Raving Raku

Raving Raku
By Alex Castanien ‘20

On Wednesday, May 1 the Benedictine ceramics classes 1 and 2 took a field trip to the school's back parking lot to do their annual Raku glazing. The Cadets involved were released from morning and afternoon formations in order to start the process.

Raku glazing dates back to the 1500’s when Buddhist monks used the process to create ceremonial tea ware. The finished product is not safe to drink or eat from, however:something to keep in mind when attending the Art show on Friday, May 17.

The process of Raku starts with the special glaze used on the pieces. After the glaze is applied, it is placed in a kiln and stays there for 45 minutes. After the 45 minutes, the pieces are grabbed with tongs and placed in a metal trash can filled with newspaper. Once placed in the trashcan, the piece is covered with sawdust then closed completely in order to deprive the can of oxygen, which gives the piece its metallic shine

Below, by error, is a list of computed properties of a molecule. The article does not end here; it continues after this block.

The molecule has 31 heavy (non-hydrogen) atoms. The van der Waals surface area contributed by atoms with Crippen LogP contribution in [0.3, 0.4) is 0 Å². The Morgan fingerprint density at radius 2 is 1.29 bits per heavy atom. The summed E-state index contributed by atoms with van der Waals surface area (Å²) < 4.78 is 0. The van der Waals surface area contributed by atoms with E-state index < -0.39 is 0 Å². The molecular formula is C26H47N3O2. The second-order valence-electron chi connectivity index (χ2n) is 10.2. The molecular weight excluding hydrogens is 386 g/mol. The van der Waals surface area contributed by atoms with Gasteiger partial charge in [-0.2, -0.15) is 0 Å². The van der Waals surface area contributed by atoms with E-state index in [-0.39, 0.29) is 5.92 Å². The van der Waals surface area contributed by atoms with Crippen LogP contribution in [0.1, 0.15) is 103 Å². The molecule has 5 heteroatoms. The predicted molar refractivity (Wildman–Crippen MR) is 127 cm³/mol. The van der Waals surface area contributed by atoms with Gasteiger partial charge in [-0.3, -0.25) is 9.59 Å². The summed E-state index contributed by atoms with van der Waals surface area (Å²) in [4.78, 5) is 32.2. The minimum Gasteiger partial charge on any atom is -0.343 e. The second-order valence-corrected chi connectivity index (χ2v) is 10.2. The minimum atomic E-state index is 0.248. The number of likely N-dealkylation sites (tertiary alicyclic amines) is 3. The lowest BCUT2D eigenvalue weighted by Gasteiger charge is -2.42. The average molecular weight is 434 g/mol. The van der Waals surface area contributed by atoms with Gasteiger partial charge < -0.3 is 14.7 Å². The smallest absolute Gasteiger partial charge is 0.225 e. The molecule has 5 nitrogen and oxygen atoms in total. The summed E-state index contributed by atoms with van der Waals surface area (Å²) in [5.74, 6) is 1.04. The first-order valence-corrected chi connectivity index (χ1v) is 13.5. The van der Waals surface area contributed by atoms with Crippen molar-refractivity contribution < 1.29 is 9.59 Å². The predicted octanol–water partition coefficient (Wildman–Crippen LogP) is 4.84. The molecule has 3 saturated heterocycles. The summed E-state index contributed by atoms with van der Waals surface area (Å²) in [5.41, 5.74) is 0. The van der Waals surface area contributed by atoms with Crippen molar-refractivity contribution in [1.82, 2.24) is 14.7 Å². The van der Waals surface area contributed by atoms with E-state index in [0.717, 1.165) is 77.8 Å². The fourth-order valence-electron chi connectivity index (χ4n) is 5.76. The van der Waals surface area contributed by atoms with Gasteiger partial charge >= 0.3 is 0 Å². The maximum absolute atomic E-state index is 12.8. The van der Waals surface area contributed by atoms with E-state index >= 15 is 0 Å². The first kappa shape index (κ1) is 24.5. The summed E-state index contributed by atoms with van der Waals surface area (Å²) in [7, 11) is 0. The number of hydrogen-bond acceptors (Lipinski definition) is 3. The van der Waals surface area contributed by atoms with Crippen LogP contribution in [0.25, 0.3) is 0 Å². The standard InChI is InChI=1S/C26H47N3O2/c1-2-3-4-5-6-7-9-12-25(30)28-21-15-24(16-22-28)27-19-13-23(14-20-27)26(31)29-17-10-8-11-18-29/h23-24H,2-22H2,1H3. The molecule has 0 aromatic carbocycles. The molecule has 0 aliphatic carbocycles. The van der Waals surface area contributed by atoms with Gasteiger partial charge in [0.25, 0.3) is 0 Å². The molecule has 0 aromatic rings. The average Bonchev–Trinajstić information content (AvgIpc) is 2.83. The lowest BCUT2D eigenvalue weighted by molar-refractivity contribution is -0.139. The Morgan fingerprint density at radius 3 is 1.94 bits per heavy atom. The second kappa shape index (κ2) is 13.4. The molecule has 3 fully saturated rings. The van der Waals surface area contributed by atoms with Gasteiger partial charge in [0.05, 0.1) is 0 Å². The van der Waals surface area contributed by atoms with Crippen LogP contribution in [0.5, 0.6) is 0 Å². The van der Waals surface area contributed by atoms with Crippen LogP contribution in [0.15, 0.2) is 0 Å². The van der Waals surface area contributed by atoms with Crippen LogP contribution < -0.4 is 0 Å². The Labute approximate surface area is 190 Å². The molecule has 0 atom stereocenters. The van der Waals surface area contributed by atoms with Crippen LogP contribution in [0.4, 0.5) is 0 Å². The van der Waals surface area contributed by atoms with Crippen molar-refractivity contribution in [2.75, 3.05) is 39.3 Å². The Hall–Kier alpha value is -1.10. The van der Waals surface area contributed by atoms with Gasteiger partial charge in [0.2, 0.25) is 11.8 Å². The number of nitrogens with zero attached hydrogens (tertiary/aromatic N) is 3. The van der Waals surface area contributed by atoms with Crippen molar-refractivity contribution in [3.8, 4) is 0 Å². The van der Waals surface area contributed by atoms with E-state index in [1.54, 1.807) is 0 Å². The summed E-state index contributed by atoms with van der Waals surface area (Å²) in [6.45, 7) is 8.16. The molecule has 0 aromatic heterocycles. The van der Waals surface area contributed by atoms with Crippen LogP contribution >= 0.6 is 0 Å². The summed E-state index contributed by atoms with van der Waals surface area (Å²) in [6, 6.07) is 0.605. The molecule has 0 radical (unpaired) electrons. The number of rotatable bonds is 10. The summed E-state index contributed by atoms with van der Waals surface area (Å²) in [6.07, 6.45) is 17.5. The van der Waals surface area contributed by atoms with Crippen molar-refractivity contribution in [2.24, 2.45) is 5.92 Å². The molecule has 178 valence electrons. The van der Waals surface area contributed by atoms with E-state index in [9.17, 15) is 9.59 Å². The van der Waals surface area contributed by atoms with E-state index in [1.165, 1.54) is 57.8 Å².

"This year they turned out beautiful," said ceramics teacher Mrs. Staples. "It was the best final product since I've been at Benedictine."

Mrs. Staples has been the ceramics and Intro to Art teacher for five years. Mrs. Staples first did ceramics when she was in the seventh grade. "The students enjoyed it because of the process," said Mrs. Staples. "The fire from the kiln and the day off from school."

"I enjoyed how it turned out," said Junior Simon Goitom. "It is amazing to see the process and the outcome, broken or unbroken."

Raving Raku
Raving Raku

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